YESTERDAY: Mets righty Rafael Montero has been diagnosed with a complete UCL tear, Mike Puma of the New York Post reports on Twitter. It is expected that he’ll require Tommy John surgery.

    The news represents the latest disappointment for a pitcher who was once viewed as a future part of the New York rotation. Entering the coming season without an option year remaining, Montero had been fighting for one of the final bullpen slots this spring. He has allowed an earned run for each of the nine Grapefruit League innings he threw and therefore was already at risk of being outrighted.

    To this point, Montero has worked to a middling 5.38 ERA in his 192 1/3 MLB innings. But he had earned his most extensive action to date in 2017 as the club dealt with a bevy of injuries, and there were some positive signs. Montero sat at 94 mph with his fastball, recorded a personal-best 10.1% swinging-strike rate, and drew groundballs at a 48.1% rate. He was likely unlucky to have surrendered a .366 BABIP, too, with Statcast showing a big split in his xwOBA (.316) and wOBA (.362).

    For Montero to earn another shot at the majors, he’ll first have to undergo an extensive rehab process. The 27-year-old will accrue a full season of MLB service time while recovering, meaning he’ll be eligible for arbitration next fall. Though Montero likely won’t command a terribly steep rate of pay, salary and roster pressures may well compel the Mets to remove him from the 40-man at some point.

    NL East Notes: Thompson, Ruiz, Gonzalez, Flores, Wheeler, Lugo Fri, 23 Mar 2018 04:45:34 +0000 It appears that the Phillies are transitioning right-hander Jake Thompson into a relief role, writes Todd Zolecki of Once part of the six-player return for Cole Hamels, Thompson has only made four relief appearances in his professional career (majors and minors included). Three of those appearances came last year, however, and he’s been used largely out of the bullpen in Grapefruit League play. Thompson says that nobody has directly told him he’ll become a reliever, but believes it to be the case. “They think the slider and split can work in short periods, miss bats and get ground balls,” Thompson said of Philadelphia’s coaching staff. “They’ve built up my pitch count a little bit, so if something happens I can still do both. I’m fine with it. Anything that can get me in the big leagues and stay I’d be willing to do.”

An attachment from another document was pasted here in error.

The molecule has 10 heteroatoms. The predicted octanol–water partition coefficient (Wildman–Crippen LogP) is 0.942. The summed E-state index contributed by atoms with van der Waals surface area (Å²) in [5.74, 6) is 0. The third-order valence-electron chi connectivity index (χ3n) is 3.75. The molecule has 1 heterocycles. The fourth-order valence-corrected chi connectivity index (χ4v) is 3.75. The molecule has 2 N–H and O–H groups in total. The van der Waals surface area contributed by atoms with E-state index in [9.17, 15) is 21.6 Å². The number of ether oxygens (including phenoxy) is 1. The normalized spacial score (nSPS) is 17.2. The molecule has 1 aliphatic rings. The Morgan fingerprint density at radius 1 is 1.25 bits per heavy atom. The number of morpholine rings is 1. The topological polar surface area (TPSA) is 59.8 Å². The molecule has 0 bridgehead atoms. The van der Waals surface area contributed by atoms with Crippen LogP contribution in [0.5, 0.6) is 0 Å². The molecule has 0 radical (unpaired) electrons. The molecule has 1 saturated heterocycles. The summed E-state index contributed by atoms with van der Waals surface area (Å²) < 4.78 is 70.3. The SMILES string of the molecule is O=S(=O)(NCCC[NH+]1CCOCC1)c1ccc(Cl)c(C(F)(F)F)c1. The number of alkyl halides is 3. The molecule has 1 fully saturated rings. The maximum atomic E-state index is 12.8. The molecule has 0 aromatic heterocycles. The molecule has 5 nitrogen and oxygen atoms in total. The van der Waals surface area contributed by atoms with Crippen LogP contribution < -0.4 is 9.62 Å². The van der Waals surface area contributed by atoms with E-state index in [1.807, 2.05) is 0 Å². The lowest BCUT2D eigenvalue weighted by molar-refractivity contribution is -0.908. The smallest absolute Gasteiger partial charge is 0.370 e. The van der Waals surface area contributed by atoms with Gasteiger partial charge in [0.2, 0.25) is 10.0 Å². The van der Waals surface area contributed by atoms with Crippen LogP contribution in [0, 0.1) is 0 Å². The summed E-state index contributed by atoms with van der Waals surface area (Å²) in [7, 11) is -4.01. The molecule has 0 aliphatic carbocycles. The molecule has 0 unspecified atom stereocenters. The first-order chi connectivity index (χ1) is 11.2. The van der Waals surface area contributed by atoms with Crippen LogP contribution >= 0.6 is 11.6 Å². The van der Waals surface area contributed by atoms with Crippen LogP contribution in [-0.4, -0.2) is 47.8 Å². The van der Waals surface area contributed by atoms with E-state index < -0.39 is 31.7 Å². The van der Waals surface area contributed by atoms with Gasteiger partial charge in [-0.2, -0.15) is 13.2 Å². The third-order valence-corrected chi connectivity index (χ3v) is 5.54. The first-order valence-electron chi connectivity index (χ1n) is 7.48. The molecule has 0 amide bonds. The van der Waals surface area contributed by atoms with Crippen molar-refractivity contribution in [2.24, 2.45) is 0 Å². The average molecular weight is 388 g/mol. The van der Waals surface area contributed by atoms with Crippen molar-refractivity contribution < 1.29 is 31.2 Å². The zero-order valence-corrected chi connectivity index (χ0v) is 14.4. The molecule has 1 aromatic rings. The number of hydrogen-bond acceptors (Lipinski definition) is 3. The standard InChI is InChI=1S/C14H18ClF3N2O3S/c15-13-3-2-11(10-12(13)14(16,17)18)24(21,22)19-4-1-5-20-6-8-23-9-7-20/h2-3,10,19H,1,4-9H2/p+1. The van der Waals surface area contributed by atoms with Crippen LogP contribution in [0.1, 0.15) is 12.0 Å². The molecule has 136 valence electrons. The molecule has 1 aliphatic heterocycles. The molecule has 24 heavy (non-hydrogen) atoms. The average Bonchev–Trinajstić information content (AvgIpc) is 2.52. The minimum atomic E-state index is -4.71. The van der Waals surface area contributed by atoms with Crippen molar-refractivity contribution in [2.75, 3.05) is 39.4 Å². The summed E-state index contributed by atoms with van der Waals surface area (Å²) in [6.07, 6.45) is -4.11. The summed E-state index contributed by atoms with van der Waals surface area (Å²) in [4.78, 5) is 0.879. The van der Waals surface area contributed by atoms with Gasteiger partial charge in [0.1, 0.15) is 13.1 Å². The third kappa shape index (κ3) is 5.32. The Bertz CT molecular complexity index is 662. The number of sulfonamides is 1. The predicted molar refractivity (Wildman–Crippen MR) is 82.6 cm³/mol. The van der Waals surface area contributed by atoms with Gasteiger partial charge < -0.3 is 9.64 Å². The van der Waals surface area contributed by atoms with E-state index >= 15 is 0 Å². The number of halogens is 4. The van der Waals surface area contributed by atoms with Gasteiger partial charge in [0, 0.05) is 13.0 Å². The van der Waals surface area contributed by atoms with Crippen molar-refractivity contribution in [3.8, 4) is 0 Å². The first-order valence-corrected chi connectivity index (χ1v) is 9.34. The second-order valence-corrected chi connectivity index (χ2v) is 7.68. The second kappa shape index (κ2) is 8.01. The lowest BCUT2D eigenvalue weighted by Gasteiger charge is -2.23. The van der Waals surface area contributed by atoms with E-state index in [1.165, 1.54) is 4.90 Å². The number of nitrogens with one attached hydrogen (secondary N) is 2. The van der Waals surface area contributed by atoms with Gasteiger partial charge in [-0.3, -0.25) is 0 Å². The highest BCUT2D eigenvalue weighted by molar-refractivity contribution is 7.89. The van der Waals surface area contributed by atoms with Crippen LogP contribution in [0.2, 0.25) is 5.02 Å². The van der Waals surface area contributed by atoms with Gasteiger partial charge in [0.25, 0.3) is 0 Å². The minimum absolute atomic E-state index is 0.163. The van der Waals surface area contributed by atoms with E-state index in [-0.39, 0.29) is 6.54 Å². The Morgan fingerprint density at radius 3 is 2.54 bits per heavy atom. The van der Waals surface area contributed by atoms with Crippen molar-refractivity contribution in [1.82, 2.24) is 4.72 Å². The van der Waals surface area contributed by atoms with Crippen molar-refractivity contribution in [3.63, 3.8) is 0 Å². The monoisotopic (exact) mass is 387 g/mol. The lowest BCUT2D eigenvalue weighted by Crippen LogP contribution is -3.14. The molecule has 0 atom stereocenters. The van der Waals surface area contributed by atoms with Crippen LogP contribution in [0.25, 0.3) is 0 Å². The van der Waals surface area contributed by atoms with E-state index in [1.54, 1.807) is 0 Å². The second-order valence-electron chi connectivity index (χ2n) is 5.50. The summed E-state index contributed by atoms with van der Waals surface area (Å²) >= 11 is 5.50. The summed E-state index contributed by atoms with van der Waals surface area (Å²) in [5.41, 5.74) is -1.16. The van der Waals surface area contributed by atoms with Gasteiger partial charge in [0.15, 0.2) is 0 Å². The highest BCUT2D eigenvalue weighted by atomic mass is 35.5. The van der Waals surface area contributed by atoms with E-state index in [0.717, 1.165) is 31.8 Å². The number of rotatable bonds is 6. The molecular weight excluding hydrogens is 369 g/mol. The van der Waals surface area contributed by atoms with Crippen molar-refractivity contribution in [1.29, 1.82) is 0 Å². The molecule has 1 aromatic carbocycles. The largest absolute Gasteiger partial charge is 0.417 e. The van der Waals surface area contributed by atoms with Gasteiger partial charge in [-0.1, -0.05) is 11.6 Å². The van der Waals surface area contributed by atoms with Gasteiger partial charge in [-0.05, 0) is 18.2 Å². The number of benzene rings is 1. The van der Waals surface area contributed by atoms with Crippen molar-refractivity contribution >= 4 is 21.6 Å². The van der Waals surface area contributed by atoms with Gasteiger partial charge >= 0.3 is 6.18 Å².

Other news from some of baseball’s Eastern teams…

    • It wasn’t long ago that Braves third baseman Rio Ruiz was struggling with a new swing and seemed destined to start the season in the minors, David O’Brien writes in a piece for the Atlanta Journal-Constitution. That outlook has changed dramatically, as Ruiz’ offensive output has been a lot more impressive over the past couple weeks. The 23-year-old’s uptick in production coincides with an injury to Johan Camargo, who’s set to open the season on the disabled list. Though the organization seems to believe Camargo can return as soon as he’s eligible, manager Brian Snitker left room for interpretation on whether Ruiz can stick at the position even then. ““Rio has worked his ass off the last couple of years. He’s getting better,” said Snitker. “You never know, situations happen, door gets opened and a guy doesn’t give it back. You never know.”
    • Mets manager Mickey Callaway says he doesn’t expect Adrian Gonzalez to play every day, and not even against every right-hander (h/t Anthony DiComo of That likely means more playing time for Wilmer Flores“Wilmer deserves to play, and not just against lefties,” said Callaway. That’s not the only interesting comment Callaway made today, as he confirmed that Seth Lugo is being considered as a rotation candidate following an excellent Grapefruit League outing in which the right-hander struck out five while allowing no runs across four innings. The presence of Lugo in the rotation would likely make Zack Wheeler, who had another rough showing today, the odd man out. “”We have some big decisions to make,” Callaway said on the subject.
    Zack Wheeler Not Guaranteed Last Rotation Spot Thu, 22 Mar 2018 00:14:58 +0000
  • Having allowed six earned runs on 15 hits in eight innings this spring, Mets righty Zack Wheeler isn’t a lock to be part of the team’s season-opening rotation, Mike Puma and Fred Kerber of the New York Post report. If Wheeler doesn’t show well against Washington on Thursday, the Mets could elect to give the fifth spot in their starting staff to Robert Gsellman or Seth Lugo, the reporters add. But any of Wheeler, Gsellman or Lugo would likely be a placeholder, as the Mets just need a fill-in while Jason Vargas recovers from surgery on his non-pitching hand. The other four spots in their rotation belong to Noah Syndergaard, Jacob deGrom, Matt Harvey and Steven Matz.
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    Mets Kept In Contact With Neil Walker During Offseason Tue, 20 Mar 2018 22:33:09 +0000
  • Neil Walker kept the idea of a return to the Mets open until the team signed Todd Frazier, Walker tells Brendan Kuty of NJ Advance Media.  The infielder and the Mets “just kept in touch about interest levels, so on and so forth,” Walker said.  “They were just checking in to see if I was willing to come back and things like that. I certainly was.  But, really, when Frazier came in, we kind of felt like it wasn’t a possibility.”  The Mets were known to be exploring a wide range of options at second and third base, ranging from everyday players to utility options, and they eventually struck on both fronts by re-signing Jose Reyes for a backup role and signing Frazier for more or less everyday duties at the hot corner.  Walker ended up signing with New York’s other team, inking a one-year $4MM deal with the Yankees